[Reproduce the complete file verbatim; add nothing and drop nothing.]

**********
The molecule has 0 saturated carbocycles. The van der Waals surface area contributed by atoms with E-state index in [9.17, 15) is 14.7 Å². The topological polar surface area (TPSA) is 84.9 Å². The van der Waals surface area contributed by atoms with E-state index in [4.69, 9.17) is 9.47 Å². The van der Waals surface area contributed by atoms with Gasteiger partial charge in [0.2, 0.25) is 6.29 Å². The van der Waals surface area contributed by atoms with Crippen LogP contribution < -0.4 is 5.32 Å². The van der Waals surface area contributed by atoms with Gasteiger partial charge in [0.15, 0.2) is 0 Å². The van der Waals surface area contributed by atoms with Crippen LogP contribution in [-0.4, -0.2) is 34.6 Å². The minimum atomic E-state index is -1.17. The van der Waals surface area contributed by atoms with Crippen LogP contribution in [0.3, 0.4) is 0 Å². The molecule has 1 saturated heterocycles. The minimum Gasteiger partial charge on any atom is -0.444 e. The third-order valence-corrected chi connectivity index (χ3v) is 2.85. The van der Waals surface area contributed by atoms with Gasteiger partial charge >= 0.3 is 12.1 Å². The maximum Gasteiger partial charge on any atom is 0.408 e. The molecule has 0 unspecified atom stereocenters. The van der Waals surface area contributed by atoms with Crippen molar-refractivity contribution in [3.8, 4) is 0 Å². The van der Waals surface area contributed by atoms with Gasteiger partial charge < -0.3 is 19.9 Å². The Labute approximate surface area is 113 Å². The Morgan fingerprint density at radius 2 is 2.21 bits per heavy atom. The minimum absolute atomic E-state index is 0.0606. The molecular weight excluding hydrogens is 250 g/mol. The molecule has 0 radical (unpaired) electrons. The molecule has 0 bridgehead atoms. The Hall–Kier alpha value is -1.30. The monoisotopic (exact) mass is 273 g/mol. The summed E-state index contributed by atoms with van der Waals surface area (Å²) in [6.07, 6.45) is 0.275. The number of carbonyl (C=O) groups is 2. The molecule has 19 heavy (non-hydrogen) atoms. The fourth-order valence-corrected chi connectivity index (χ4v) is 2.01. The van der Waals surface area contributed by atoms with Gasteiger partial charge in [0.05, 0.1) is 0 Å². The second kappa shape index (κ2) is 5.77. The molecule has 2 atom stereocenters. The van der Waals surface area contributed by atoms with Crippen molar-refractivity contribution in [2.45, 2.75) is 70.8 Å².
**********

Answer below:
The molecule has 0 saturated carbocycles. The van der Waals surface area contributed by atoms with E-state index in [9.17, 15) is 14.7 Å². The topological polar surface area (TPSA) is 84.9 Å². The van der Waals surface area contributed by atoms with E-state index in [4.69, 9.17) is 9.47 Å². The van der Waals surface area contributed by atoms with Gasteiger partial charge in [0.2, 0.25) is 6.29 Å². The van der Waals surface area contributed by atoms with Crippen LogP contribution < -0.4 is 5.32 Å². The van der Waals surface area contributed by atoms with Gasteiger partial charge in [0.15, 0.2) is 0 Å². The van der Waals surface area contributed by atoms with Crippen LogP contribution in [-0.4, -0.2) is 34.6 Å². The minimum atomic E-state index is -1.17. The van der Waals surface area contributed by atoms with Crippen LogP contribution in [0.3, 0.4) is 0 Å². The molecule has 1 saturated heterocycles. The minimum Gasteiger partial charge on any atom is -0.444 e. The third-order valence-corrected chi connectivity index (χ3v) is 2.85. The van der Waals surface area contributed by atoms with Gasteiger partial charge >= 0.3 is 12.1 Å². The maximum Gasteiger partial charge on any atom is 0.408 e. The molecule has 0 unspecified atom stereocenters. The van der Waals surface area contributed by atoms with Crippen molar-refractivity contribution in [3.8, 4) is 0 Å². The van der Waals surface area contributed by atoms with Gasteiger partial charge < -0.3 is 19.9 Å². The Labute approximate surface area is 113 Å². The Morgan fingerprint density at radius 2 is 2.21 bits per heavy atom. The minimum absolute atomic E-state index is 0.0606. The molecular weight excluding hydrogens is 250 g/mol. The molecule has 0 radical (unpaired) electrons. The molecule has 0 bridgehead atoms. The Hall–Kier alpha value is -1.30. The monoisotopic (exact) mass is 273 g/mol. The summed E-state index contributed by atoms with van der Waals surface area (Å²) in [6.07, 6.45) is 0.275. The number of carbonyl (C=O) groups is 2. The molecule has 19 heavy (non-hydrogen) atoms. The fourth-order valence-corrected chi connectivity index (χ4v) is 2.01. The van der Waals surface area contributed by atoms with Gasteiger partial charge in [0.05, 0.1) is 0 Å². The second kappa shape index (κ2) is 5.77. The molecule has 2 atom stereocenters. The van der Waals surface area contributed by atoms with Crippen molar-refractivity contribution in [2.45, 2.75) is 70.8 Å².